Silicon Valley insiders will likely play a bigger role than ever in ensuring the security of presidential campaigns in 2020, joining established D.C. consulting firms and other bipartisan groups trying to lock down campaign communications and neutralize misinformation.
Former Facebook chief security officer Alex Stamos has already given some advice to 2020 Democratic presidential campaigns, he told CNBC via email: Lock down your campaign staff's identities and use a professional service to manage data on cloud servers. Build security from the ground up, he suggested, and don't give too many team members access to deeper technology operations.
"I fully expect U.S. adversaries to get involved in the primary, and one way to do so would be via stealing email, internal documents or spying on confidential communications," Stamos said. "I've been trying to be helpful to multiple Democratic campaigns, and right now my focus is on helping them get their campaign technology stacks set up in a secure manner."
Stamos' advice indicates presidential contenders from 2020 are largely trying to address what they knew went wrong in 2016. Inside campaigns, that includes fixing insecure email and curbing staffers who have too much access to the most sensitive information. Outside the campaigns, that means focusing on managing the proliferation of influential trolls on the internet and social media, which in 2016 was largely driven by Russia, according to the Justice Department.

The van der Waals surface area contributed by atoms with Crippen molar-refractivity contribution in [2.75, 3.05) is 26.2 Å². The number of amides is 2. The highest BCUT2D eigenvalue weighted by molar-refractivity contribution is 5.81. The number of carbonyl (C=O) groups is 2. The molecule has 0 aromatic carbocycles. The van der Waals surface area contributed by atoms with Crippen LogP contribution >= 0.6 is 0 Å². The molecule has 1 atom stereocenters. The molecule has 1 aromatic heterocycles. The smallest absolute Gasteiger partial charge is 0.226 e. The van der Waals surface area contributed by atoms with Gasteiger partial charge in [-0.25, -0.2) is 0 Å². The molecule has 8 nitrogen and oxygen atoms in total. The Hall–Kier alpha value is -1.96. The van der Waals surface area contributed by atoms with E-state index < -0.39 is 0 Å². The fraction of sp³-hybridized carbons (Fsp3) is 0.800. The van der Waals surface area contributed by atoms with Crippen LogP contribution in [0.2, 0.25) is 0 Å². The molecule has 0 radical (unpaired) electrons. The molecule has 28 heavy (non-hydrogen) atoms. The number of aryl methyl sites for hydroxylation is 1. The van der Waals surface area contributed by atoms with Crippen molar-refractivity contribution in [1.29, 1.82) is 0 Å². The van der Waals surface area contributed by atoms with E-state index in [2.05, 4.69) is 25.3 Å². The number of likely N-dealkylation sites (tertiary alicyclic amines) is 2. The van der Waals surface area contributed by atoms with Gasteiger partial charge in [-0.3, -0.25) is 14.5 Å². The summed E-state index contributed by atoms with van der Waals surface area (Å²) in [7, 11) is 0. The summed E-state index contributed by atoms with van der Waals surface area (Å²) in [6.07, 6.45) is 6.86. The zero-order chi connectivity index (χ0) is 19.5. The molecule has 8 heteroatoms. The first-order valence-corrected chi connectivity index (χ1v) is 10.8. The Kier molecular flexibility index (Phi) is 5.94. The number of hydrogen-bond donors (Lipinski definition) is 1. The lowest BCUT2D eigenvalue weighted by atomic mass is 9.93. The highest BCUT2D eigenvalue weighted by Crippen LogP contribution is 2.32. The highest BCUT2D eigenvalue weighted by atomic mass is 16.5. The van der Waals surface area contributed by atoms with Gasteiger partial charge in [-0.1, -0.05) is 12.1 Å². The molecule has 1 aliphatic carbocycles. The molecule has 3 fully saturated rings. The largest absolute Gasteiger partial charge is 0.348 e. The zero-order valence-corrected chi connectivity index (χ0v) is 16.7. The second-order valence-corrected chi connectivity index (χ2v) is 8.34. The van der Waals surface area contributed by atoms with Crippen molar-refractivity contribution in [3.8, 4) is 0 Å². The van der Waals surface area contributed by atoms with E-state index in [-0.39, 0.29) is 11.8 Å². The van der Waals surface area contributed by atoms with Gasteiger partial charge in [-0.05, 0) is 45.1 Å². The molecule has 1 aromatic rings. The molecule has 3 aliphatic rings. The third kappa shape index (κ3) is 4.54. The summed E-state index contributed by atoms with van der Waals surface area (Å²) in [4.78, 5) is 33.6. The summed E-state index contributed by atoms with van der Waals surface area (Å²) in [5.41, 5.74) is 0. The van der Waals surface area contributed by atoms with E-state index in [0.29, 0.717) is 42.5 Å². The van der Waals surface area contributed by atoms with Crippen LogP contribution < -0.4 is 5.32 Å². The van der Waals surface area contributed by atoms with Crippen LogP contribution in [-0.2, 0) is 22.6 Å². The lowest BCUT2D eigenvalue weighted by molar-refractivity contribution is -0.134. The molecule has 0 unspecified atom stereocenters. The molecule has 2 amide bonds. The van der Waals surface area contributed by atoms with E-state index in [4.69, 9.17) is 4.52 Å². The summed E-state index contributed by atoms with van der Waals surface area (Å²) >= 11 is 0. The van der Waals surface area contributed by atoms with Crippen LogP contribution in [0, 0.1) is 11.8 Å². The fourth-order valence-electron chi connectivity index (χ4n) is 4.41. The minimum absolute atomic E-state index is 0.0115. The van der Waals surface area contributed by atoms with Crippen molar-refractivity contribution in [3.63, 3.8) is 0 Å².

"Democratic campaigns are building teams to monitor and respond to trolling online. This isn't a technical role, more like the next level of social media monitoring they already do," Stamos said. "All of the campaigns are building up their IT systems and staff and I'm hoping they will do so with security in mind."
Democratic campaigns and organizations have also sought help from security firms to prepare for potential new threats.
Companies such as CrowdStrike, which was one of the first respondents to the hacking incidents within Clinton's campaign in 2016, and FireEye have already been tapped by political committees in advance of 2020. They've been holding high-level conversations with campaign leaders, according to people familiar with the campaigns. The companies declined to say whether they were working directly with Democrats.